Obituary by Nigel Roebuck for Autosport Magazine - May 13, 1982.
Last Saturday afternoon Gilles Villeneuve died violently at the wheel of a Ferrari. It was the end of the final practice session, and he was going for it. He was on his last set of qualifying tyres, and came upon a slower car. In those circumstances, Gilles so often said, you had to squeeze your fear, keep your foot down. It was absurd, but the system left you no alternative.
Many people in motor racing were totally unable to understand Villeneuve. He was more fiercely competitive than anyone I have ever seen, yet the attraction of the man was that he saved it all for his racing. On the track or off, his integrity was absolute. He had not a trace of affectation. There was no need to surround himself with vacuous hangers-on, as did so many of his colleagues.
Ego is very important in motor racing, essential even. But Gilles enormous confidence came from within himself. He had no need of yes-men to tell him how good he was. He knew. As a consequence, he was secure enough to admit his mistakes, rather than blame the car, and he would look you straight in the eye as he did so.
It was a short career, just over four years at the top of the sport he loved so much. When Gilles first appeared in Formula 1, at Silverstone in 1977, he already had an awesome reputation. Those who had seen him in Canada spoke of an astonishing balance and confidence and pace, and it was apparent in Europe from the start.
History will relate only that he drove in 67 Grands Prix, and won six. It will not remember him as a World Champion, but that is of no consequence. Any such list which omits a Moss is already an absurdity, and Gilles himself often said that the World Championship was a secondary consideration, a bonus. Driving 'for points' was complete anathema to him, a concept he found impossible to comprehend. What mattered was winning races, an instant, intuitive thing, a passion to beat everyone now, today. Planning a Grand Prix season like a military campaign, calculating gains here, losses there, was not Villeneuve's style.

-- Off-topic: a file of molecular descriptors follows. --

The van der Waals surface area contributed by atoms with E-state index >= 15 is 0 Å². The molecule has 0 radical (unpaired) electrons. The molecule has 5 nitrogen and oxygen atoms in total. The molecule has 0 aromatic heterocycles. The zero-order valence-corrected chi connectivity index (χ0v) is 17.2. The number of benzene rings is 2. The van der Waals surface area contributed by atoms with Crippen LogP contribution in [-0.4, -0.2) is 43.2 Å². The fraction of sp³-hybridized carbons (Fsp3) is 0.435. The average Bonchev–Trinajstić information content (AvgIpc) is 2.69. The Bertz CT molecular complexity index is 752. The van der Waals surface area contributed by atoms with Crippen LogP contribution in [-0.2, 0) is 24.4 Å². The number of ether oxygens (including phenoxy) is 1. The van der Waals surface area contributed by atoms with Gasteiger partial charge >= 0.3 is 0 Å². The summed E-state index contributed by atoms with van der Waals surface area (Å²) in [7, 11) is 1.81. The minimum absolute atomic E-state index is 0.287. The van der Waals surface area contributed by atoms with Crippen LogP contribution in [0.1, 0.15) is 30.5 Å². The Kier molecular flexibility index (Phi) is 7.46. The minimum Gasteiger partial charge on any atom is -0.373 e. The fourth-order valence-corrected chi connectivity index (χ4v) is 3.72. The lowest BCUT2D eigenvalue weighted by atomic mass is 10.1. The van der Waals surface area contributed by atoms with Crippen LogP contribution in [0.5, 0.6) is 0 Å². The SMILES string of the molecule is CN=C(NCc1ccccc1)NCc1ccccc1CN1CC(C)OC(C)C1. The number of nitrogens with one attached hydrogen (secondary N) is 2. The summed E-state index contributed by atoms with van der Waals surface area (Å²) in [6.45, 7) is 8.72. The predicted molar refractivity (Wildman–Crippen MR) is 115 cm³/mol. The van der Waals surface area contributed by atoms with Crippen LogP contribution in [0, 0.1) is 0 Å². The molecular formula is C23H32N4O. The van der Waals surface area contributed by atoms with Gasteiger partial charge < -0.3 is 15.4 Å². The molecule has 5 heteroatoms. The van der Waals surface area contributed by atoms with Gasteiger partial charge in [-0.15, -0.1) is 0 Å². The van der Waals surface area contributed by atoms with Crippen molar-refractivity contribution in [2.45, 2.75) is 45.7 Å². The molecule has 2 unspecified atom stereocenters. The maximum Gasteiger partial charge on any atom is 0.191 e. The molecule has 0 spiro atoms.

The loss of any great racing driver is a blow to the sport, but Gilles Villeneuve was so much more than that. Those who knew him well liked him enormously, but beyond that there was something of the man which touched fans across the world. There has never, in my experience, been adulation and love for a racing driver such as that for Gilles. Wherever the circuit, the response of the public, as he drove round on the warm-up lap, was instinctive. The mystique of Ferrari helped, of course, but it went further than that. People sensed that, with Gilles, the impossible could happen. There was a crackle of excitement in the air. He would take an inferior chassis, demand of it more than it had to give, and thus we had the Villeneuve style. Genius can never be hidden. He was the best of his generation, and stands comparison with anyone in the history of the sport.
Gilles was a good friend of mine, and I find this task extremely distressing. Quite apart from his superlative ability in a race car, he was a charming man, who never changed with fame and fortune. Polite, honest, and straightforward, he had a tremendous sense of humour and a simple love of life. His attitude to motor racing was unfashionably romantic. In a bland, commercial, world, he loved it for its sake. The jet set made him cringe, and he had an instinctive abhorrence of anything bogus. For me, and, I suspect, many thousands of others, the light has gone out in motor racing.
To his wife, Joanne, their children, Jacques and Melanie, to his family and countless friends, to Mauro Forghieri and everyone in the Ferrari team, we offer our deepest sympathies. Their grief is shared across the world.
AUTOSPORT, MAY 13, 1982